One of Ghazizadeh's major coups was the relocation of the Iran Health Insurance Organization from the Ministry of Cooperatives, Labor and Social Welfare to his own ministry. This led to one of the most public ministerial clashes within the Rouhani government, i.e., the clash between Ghazizadeh and former minister of welfare, Ali Rabiei, who was eventually impeached. The former represented the view that the Social Security Organization was too “commercial” and that the decisions in the health sector should not be driven by commercial calculations. Both former ministers were certainly under pressure by various networks representing diverse interests. The competition between these networks is not always about representing legitimate interests (such as those of local manufacturers), but rather how much financial power is concentrated in one entity and what it means within the political sphere. The shifting of the Iran Health Insurance Organization equaled control over the organization that processes health insurance for half of the country’s population, with the other half mainly covered by the Social Security Organization. At the same time, even after losing the Health Insurance Organization, the Ministry of Welfare remains one of the core power centers as it controls the Social Security Organization — the owner of one of the largest business conglomerates in the country. Ghazizadeh essentially weakened the power of his rival organization and empowered his own ministry.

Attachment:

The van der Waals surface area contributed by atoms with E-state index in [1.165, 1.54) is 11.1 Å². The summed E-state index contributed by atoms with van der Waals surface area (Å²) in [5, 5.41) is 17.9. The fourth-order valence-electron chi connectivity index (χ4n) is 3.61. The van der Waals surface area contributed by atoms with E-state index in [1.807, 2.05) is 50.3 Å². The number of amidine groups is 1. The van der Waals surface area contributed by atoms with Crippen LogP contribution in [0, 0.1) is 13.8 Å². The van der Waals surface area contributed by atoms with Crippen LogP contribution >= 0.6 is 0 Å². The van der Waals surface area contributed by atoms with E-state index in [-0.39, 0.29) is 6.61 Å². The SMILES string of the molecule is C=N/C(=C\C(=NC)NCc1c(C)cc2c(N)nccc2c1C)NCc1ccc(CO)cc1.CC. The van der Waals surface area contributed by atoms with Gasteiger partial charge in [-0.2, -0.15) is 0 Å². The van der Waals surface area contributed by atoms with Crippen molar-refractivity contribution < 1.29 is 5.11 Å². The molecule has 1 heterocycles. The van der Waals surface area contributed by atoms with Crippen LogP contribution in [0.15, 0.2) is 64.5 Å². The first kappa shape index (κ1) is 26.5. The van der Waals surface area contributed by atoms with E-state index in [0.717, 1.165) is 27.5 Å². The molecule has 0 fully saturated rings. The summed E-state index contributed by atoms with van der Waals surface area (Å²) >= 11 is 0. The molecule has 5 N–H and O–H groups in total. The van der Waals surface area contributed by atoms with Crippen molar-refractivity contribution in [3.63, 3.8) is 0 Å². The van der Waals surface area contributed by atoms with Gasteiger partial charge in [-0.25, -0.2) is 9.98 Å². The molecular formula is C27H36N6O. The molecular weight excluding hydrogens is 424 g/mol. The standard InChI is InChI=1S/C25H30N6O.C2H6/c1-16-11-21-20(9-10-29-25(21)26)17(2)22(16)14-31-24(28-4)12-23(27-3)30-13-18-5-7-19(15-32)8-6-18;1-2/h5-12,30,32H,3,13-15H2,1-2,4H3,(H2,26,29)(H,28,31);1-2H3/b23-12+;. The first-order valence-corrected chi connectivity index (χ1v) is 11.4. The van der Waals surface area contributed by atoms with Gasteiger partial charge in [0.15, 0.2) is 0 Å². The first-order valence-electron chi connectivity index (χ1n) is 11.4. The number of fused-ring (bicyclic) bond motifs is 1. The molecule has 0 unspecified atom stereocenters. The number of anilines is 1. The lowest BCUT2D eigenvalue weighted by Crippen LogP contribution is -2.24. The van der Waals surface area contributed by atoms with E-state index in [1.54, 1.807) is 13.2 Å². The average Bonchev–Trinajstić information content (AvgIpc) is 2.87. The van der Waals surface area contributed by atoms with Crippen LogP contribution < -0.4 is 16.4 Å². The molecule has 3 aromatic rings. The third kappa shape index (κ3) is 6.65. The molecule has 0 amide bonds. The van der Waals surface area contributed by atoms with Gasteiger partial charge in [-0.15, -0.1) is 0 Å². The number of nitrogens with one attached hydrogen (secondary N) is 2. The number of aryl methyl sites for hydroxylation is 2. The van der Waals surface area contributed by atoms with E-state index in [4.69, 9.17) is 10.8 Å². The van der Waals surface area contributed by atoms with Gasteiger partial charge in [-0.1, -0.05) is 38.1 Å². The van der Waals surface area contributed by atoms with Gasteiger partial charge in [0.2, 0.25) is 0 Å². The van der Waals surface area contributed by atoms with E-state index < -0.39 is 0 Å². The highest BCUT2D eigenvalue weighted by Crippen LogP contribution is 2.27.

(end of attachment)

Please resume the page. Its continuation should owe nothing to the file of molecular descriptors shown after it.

As such, it is not a surprise that only an insider could be put in charge of the Ministry of Cooperatives, Labor and Social Welfare after Rabiei’s departure. Against the will of many Rouhani supporters, Mohammad Shariatmadari, who had resigned from the Ministry of Industry, Mining and Trade after speculations about his impending impeachment, was appointed as the new minister of welfare.